High school is ADA compliant – barely
That was the conclusion of Jillian Shedd of the Governor’s Commission on Disability and Wayne Perreault, a Goffstown resident and longtime advocate for the disabled, during a walk through and around the high school on March 27.
Shedd and Perreault were joined on the walk by Assistant Secretary of State Thomas Manning, Town Administrator Susan Desruisseaux and Town Clerk Cathy Ball. The purpose of the meeting was to assess whether Goffstown High School is compliant with ADA requirements for access during elections, and whether improvements could be made.
“This has to be fair and accessible for everybody,” said Perreault. “We should take the time this morning to go over the checklist and see what can be done. The ADA doesn’t have to cost a fortune. I’m just hoping we can all get something done here today.”
Among the options being considered is a temporary ramp or curb cut in front of the section of the building that houses the gymnasium and the cafeteria, additional handicapped parking spaces in front of the gym, additional signs pointing out access routes during elections and installation of a temporary ramp off a loading dock in the rear of the building accompanied with additional handicapped parking spots.
The meeting was called at the urging of Perreault, who has long advocated on behalf of access to public buildings by the disabled. Perreault, who had a kidney transplant last August and who suffered from neuropathy, said the distance between where current handicapped parking spaces are at the high school and where voting actually takes place is about 300 feet.
“That’s way too far to walk for someone who has a disability,” Perreault said. “The hidden disability thing – it’s always been an issue for a lot of people.”
Shedd said that while the Governor’s Commission on Disability has no enforcement power, it does make recommendations on how a town or school department can either comply with ADA guidelines or improve access to polling sites if the town is already compliant.
Shedd added that communities are free to take steps that go “above and beyond” what the ADA requires, and often that means volunteer participation.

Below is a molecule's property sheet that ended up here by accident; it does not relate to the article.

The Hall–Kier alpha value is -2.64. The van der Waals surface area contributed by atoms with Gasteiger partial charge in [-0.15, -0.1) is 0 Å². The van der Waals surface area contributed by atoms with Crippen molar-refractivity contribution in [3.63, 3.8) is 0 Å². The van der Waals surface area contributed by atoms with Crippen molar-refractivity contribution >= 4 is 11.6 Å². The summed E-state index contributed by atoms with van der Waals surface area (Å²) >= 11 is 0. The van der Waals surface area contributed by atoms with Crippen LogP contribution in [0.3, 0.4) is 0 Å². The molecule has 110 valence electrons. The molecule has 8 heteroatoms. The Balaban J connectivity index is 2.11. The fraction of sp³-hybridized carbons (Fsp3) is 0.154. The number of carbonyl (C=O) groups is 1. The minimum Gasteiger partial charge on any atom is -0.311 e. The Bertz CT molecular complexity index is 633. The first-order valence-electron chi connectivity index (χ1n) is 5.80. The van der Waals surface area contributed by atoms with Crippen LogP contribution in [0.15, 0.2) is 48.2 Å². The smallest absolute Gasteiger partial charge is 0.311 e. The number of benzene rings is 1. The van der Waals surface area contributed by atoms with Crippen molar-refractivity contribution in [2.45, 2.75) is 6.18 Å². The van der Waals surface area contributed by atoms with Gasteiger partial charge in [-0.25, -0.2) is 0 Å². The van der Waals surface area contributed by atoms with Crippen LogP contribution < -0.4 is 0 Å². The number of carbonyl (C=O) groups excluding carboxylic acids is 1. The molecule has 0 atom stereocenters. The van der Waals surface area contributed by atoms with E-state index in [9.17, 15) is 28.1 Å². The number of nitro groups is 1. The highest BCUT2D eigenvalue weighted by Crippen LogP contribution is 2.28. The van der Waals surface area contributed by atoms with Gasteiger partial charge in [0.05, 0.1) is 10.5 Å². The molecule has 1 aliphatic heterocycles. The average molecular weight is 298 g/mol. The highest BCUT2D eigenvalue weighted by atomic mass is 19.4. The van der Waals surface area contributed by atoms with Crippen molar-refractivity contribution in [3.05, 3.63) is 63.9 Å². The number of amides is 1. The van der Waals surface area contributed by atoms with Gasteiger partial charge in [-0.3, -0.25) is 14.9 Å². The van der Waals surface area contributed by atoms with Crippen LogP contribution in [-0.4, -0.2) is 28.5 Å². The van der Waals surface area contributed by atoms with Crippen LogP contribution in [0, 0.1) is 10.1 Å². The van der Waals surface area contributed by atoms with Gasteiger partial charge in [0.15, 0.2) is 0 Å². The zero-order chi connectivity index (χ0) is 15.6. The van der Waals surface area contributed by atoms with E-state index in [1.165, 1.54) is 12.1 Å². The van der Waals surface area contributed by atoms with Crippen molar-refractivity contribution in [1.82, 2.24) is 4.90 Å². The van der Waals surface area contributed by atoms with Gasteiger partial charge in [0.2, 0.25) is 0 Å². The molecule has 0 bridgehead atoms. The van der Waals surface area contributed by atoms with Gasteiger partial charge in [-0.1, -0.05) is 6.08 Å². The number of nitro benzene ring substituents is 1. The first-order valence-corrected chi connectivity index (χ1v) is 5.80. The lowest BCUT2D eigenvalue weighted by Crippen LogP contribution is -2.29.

Town Clerk Cathy Ball said typically about 50 students volunteer their time during elections to assist people as they’re voting. She said that includes students who use two wheelchairs from the nurse’s office to shuttle people who have difficulty walking from the school’s handicapped accessible entrance to the cafeteria where the voting takes place. In addition, she said, those students are easily recognizable because they wear T-shirts identifying themselves as election volunteers.
Assistant Secretary of State Manning difficulties with ADA compliance often arise because public buildings are not necessarily designed as polling places.
“The challenge is we don’t build buildings for voting,” Manning said. “We build them for other things, and this presents challenges for local officials.”
Still, Perreault said not enough has been done locally to remove all the Election Day barriers to voting for disabled people.
“I know a number of people who feel this way but are afraid to speak out,” said Perreault. “I don’t think it has to be this way. I think we can do better.”
Another option considered was to erect a temporary ramp off an existing loading ramp in the rear of the building closer to the room where voting takes place.
Desruisseaux said the next step is to wait for a report from Shedd that will suggest recommendations on how to improve voter access for the disabled. Once she gets that report, then Desruisseaux said she’ll present options to the Board of Selectmen.